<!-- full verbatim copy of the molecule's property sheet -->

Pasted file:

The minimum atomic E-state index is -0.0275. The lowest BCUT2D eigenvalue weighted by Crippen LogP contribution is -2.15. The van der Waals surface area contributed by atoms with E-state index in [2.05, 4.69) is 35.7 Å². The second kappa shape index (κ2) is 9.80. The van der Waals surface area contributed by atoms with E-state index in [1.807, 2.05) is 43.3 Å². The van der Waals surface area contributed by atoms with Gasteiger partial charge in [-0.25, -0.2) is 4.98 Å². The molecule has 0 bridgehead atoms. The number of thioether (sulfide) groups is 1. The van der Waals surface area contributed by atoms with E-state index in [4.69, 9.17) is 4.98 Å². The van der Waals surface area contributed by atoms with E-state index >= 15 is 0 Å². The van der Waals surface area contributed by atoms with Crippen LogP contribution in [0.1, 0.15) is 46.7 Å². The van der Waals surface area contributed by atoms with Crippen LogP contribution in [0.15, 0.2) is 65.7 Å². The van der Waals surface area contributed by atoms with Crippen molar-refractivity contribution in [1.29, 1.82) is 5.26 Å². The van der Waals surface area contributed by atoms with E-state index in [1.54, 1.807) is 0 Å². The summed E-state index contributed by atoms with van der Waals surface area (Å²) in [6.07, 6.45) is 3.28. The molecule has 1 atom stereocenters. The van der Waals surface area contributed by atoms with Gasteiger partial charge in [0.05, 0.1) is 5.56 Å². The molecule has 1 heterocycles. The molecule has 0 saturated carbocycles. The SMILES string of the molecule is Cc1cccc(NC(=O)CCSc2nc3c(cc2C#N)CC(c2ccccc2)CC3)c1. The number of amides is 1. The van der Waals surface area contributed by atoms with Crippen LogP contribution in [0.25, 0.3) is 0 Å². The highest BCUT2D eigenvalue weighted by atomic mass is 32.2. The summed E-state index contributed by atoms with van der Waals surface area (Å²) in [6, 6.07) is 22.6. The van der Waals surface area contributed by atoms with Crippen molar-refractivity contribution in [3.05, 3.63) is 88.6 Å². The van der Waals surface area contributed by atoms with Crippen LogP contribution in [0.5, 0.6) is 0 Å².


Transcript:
The minimum atomic E-state index is -0.0275. The lowest BCUT2D eigenvalue weighted by Crippen LogP contribution is -2.15. The van der Waals surface area contributed by atoms with E-state index in [2.05, 4.69) is 35.7 Å². The second kappa shape index (κ2) is 9.80. The van der Waals surface area contributed by atoms with E-state index in [1.807, 2.05) is 43.3 Å². The van der Waals surface area contributed by atoms with Gasteiger partial charge in [-0.25, -0.2) is 4.98 Å². The molecule has 0 bridgehead atoms. The number of thioether (sulfide) groups is 1. The van der Waals surface area contributed by atoms with E-state index in [4.69, 9.17) is 4.98 Å². The van der Waals surface area contributed by atoms with E-state index >= 15 is 0 Å². The van der Waals surface area contributed by atoms with Crippen LogP contribution in [0.1, 0.15) is 46.7 Å². The van der Waals surface area contributed by atoms with Crippen LogP contribution in [0.15, 0.2) is 65.7 Å². The van der Waals surface area contributed by atoms with Crippen molar-refractivity contribution in [1.29, 1.82) is 5.26 Å². The van der Waals surface area contributed by atoms with E-state index in [1.54, 1.807) is 0 Å². The summed E-state index contributed by atoms with van der Waals surface area (Å²) in [6.07, 6.45) is 3.28. The molecule has 1 atom stereocenters. The van der Waals surface area contributed by atoms with Gasteiger partial charge in [0.05, 0.1) is 5.56 Å². The molecule has 1 heterocycles. The molecule has 0 saturated carbocycles. The SMILES string of the molecule is Cc1cccc(NC(=O)CCSc2nc3c(cc2C#N)CC(c2ccccc2)CC3)c1. The number of amides is 1. The van der Waals surface area contributed by atoms with Crippen LogP contribution in [0.25, 0.3) is 0 Å². The highest BCUT2D eigenvalue weighted by atomic mass is 32.2. The summed E-state index contributed by atoms with van der Waals surface area (Å²) in [6, 6.07) is 22.6. The van der Waals surface area contributed by atoms with Crippen molar-refractivity contribution in [3.05, 3.63) is 88.6 Å². The van der Waals surface area contributed by atoms with Crippen LogP contribution in [0.5, 0.6) is 0 Å².